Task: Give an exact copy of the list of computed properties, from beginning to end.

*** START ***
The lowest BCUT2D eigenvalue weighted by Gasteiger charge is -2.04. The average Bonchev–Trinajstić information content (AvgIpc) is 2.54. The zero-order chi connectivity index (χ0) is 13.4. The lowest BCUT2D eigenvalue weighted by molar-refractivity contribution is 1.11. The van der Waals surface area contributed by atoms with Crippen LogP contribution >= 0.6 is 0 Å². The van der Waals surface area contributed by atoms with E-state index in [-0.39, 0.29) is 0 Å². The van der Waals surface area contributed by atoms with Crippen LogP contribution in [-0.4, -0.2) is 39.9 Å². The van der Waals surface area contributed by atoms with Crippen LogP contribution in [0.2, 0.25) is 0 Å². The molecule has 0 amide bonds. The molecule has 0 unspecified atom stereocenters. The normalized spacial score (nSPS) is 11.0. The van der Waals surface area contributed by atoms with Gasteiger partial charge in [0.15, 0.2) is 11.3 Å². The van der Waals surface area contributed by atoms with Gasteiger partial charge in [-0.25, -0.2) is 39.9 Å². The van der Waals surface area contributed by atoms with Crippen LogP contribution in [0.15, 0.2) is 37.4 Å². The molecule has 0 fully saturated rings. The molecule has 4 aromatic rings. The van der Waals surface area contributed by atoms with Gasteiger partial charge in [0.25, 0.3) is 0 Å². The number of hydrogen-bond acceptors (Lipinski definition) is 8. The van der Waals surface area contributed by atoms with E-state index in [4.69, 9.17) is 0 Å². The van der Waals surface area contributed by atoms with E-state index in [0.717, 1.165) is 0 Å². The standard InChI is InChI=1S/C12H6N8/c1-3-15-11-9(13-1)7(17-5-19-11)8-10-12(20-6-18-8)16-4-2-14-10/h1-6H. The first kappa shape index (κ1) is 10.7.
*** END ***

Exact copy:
The lowest BCUT2D eigenvalue weighted by Gasteiger charge is -2.04. The average Bonchev–Trinajstić information content (AvgIpc) is 2.54. The zero-order chi connectivity index (χ0) is 13.4. The lowest BCUT2D eigenvalue weighted by molar-refractivity contribution is 1.11. The van der Waals surface area contributed by atoms with Crippen LogP contribution >= 0.6 is 0 Å². The van der Waals surface area contributed by atoms with E-state index in [-0.39, 0.29) is 0 Å². The van der Waals surface area contributed by atoms with Crippen LogP contribution in [-0.4, -0.2) is 39.9 Å². The van der Waals surface area contributed by atoms with Crippen LogP contribution in [0.2, 0.25) is 0 Å². The molecule has 0 amide bonds. The molecule has 0 unspecified atom stereocenters. The normalized spacial score (nSPS) is 11.0. The van der Waals surface area contributed by atoms with Gasteiger partial charge in [0.15, 0.2) is 11.3 Å². The van der Waals surface area contributed by atoms with Gasteiger partial charge in [-0.25, -0.2) is 39.9 Å². The van der Waals surface area contributed by atoms with Crippen LogP contribution in [0.15, 0.2) is 37.4 Å². The molecule has 0 fully saturated rings. The molecule has 4 aromatic rings. The van der Waals surface area contributed by atoms with Gasteiger partial charge in [0.25, 0.3) is 0 Å². The number of hydrogen-bond acceptors (Lipinski definition) is 8. The van der Waals surface area contributed by atoms with E-state index in [4.69, 9.17) is 0 Å². The van der Waals surface area contributed by atoms with E-state index in [0.717, 1.165) is 0 Å². The standard InChI is InChI=1S/C12H6N8/c1-3-15-11-9(13-1)7(17-5-19-11)8-10-12(20-6-18-8)16-4-2-14-10/h1-6H. The first kappa shape index (κ1) is 10.7.